Vulnerable people facing forced installation of pre-payment meters may be receiving inconsistent advice from Scottish courts, as concerns are raised over the process of approving warrants.

Energy suppliers are permitted under OFGEM rules to forcibly move customers onto pre-payment tariffs if they are behind on their bills and all other options have been exhausted.

According to Money Advice Trust 5.5 million people across the UK are behind on their energy bills.

Pre-payment options typically make bills more expensive, and are disproportionally used by those who can least afford to pay higher rates.

The Citizens Advice Bureau reports that 48% of people on pre-payment plans receive benefits advice, with 25% receiving food bank advice.

Most live in SIMD (Scottish Index of Multiple Deprivation) categories 1, 2 and 3 - the most deprived - with 37% unable to work.

In a response to energy campaign group Power to the People, which fights price rises, during the SNP leadership campaign First Minister Humza Yousaf stated "this practice is simply unacceptable and must stop" and said "no-one should be coerced into having a pre-payment meter, particularly the most vulnerable among us".

The legislation allowing forced entry to install pre-payment meters is governed by the Rights of Entry (Gas and Electricity Boards) Act 1954, which is a reserved matter, but Mr Yousaf pledged to "see what can be done within the devolved settlement" and work with SNP MPs to "challenge this practice at every turn" at Westminster.

Read More: Cost of living crisis: Prepayment meters seeing Scots go without food

In February Senior Presiding Judge of England and Wales, Lord Justice Edis, said applications for warrants of entry by energy companies for the purpose of installing a pre-payment meter should, "with immediate effect, cease to be listed”.

In Scotland the process involves each application being heard by a Justice of the Peace, who must be satisfied that the application meets statutory tests.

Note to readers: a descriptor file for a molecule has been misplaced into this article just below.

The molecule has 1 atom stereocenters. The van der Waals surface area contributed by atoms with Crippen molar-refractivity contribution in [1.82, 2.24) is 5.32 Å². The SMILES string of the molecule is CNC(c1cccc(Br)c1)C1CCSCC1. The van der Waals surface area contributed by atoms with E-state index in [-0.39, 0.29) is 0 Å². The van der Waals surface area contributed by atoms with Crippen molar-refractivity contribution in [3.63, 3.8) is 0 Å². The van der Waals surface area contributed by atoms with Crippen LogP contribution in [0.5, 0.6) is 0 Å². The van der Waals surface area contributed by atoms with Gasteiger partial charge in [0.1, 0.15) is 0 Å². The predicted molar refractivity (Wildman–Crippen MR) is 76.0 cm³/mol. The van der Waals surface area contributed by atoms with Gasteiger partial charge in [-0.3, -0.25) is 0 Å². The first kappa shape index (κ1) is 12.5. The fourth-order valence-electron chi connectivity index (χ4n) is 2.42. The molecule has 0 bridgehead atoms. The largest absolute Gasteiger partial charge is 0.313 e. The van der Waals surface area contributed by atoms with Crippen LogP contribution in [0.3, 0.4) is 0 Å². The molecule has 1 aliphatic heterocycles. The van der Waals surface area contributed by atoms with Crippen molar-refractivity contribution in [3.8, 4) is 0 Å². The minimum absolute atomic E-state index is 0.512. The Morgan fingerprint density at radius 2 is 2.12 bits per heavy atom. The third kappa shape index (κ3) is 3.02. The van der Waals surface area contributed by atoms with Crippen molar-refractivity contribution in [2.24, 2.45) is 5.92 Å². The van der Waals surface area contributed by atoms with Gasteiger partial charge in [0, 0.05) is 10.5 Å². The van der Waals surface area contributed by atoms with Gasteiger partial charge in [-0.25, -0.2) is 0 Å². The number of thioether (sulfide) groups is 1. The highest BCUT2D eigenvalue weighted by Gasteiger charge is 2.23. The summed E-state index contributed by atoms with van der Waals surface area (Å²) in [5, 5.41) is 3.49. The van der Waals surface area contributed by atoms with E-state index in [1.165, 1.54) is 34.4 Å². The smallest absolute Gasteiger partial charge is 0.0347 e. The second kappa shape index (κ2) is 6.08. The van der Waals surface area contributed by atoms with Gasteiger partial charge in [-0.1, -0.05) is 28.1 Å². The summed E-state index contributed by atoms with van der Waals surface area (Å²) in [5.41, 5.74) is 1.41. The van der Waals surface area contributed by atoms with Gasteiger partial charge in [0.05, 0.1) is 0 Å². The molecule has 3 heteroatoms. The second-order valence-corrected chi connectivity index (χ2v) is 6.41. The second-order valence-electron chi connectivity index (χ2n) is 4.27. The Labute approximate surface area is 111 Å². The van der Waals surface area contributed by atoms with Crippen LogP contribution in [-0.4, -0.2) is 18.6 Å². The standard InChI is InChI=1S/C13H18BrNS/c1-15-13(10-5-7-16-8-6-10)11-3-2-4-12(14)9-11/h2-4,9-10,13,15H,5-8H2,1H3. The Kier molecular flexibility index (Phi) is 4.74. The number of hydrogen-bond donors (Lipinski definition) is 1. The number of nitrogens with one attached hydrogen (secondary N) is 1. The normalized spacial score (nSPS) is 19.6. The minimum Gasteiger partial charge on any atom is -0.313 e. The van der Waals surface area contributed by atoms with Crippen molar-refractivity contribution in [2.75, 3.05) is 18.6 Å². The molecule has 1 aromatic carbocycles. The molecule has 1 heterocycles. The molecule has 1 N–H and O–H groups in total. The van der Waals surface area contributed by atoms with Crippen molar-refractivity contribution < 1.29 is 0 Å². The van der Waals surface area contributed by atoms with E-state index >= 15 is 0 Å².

This, in theory, means bulk applications and rubber-stamping of warrants is not possible north of the border.

A freedom of information request for each Scottish sheriffdom asked:

  • How many warrants granting energy companies entry to people's homes to fit pre-payment meters has each sheriffdom received in 2021-22?
  • How many warrants were granted?
  • How many warrants were challenged?
  • On average, how much time is spent considering each warrant?

The Scottish Courts and Tribunals Service said it did not hold the requested information as it "has no operational reason to retain copies of the warrant or to record whether the warrant was granted or refused".

The Herald: EON prepayment card

However, it was discovered that "a small number of courts have recorded the number of warrants granted".

The data does not record the number of pre-payment meters fitted but rather the number of warrants granted under the Rights of Entry (Gas and Electricity Boards) Act. It is not inclusive of all court locations.

It stated that 4,822 were granted from January 2022 to the end of October 2022. However, the SCTS later updated these figures for the whole year and said 3,282 had been granted.

Given the backlog in Scottish courts following the Covid pandemic, concerns have been raised over whether sufficient scrutiny is being undertaken by a Justice of the Peace in all cases.

Campaign group Power to the People sought to clarify what steps a person would be able to take in the event of being issued with a seven day letter.

Calls were placed to various sheriff courts using the same script. The caller told the court that they were contacting on behalf of their 85-year-old mother for whom they held power of attorney.